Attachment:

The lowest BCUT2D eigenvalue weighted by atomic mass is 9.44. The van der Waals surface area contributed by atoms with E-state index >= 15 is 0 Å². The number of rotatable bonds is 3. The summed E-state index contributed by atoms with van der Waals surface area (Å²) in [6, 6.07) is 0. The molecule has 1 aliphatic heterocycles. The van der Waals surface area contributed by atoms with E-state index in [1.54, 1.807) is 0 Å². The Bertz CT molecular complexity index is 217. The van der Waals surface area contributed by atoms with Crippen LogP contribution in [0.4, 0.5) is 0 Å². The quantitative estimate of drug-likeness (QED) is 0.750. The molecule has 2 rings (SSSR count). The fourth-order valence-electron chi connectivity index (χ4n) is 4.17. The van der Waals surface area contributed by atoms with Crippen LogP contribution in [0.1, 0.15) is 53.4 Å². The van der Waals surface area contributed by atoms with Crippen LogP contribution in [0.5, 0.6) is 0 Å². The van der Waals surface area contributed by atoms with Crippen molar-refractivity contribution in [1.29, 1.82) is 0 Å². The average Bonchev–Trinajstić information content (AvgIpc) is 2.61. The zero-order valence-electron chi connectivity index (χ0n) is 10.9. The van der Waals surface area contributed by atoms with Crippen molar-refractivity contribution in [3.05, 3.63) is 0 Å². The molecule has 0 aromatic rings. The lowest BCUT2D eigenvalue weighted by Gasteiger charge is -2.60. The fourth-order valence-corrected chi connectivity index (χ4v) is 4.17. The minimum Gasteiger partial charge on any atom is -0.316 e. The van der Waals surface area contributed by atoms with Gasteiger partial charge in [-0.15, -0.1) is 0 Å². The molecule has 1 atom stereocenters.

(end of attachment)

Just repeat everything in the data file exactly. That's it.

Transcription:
The lowest BCUT2D eigenvalue weighted by atomic mass is 9.44. The van der Waals surface area contributed by atoms with E-state index >= 15 is 0 Å². The number of rotatable bonds is 3. The summed E-state index contributed by atoms with van der Waals surface area (Å²) in [6, 6.07) is 0. The molecule has 1 aliphatic heterocycles. The van der Waals surface area contributed by atoms with E-state index in [1.54, 1.807) is 0 Å². The Bertz CT molecular complexity index is 217. The van der Waals surface area contributed by atoms with Crippen LogP contribution in [0.4, 0.5) is 0 Å². The quantitative estimate of drug-likeness (QED) is 0.750. The molecule has 2 rings (SSSR count). The fourth-order valence-electron chi connectivity index (χ4n) is 4.17. The van der Waals surface area contributed by atoms with Crippen LogP contribution in [0.1, 0.15) is 53.4 Å². The van der Waals surface area contributed by atoms with Crippen LogP contribution in [0.5, 0.6) is 0 Å². The van der Waals surface area contributed by atoms with Crippen molar-refractivity contribution in [1.29, 1.82) is 0 Å². The average Bonchev–Trinajstić information content (AvgIpc) is 2.61. The zero-order valence-electron chi connectivity index (χ0n) is 10.9. The van der Waals surface area contributed by atoms with Crippen molar-refractivity contribution in [3.05, 3.63) is 0 Å². The molecule has 0 aromatic rings. The lowest BCUT2D eigenvalue weighted by Gasteiger charge is -2.60. The fourth-order valence-corrected chi connectivity index (χ4v) is 4.17. The minimum Gasteiger partial charge on any atom is -0.316 e. The van der Waals surface area contributed by atoms with Gasteiger partial charge in [-0.15, -0.1) is 0 Å². The molecule has 1 atom stereocenters.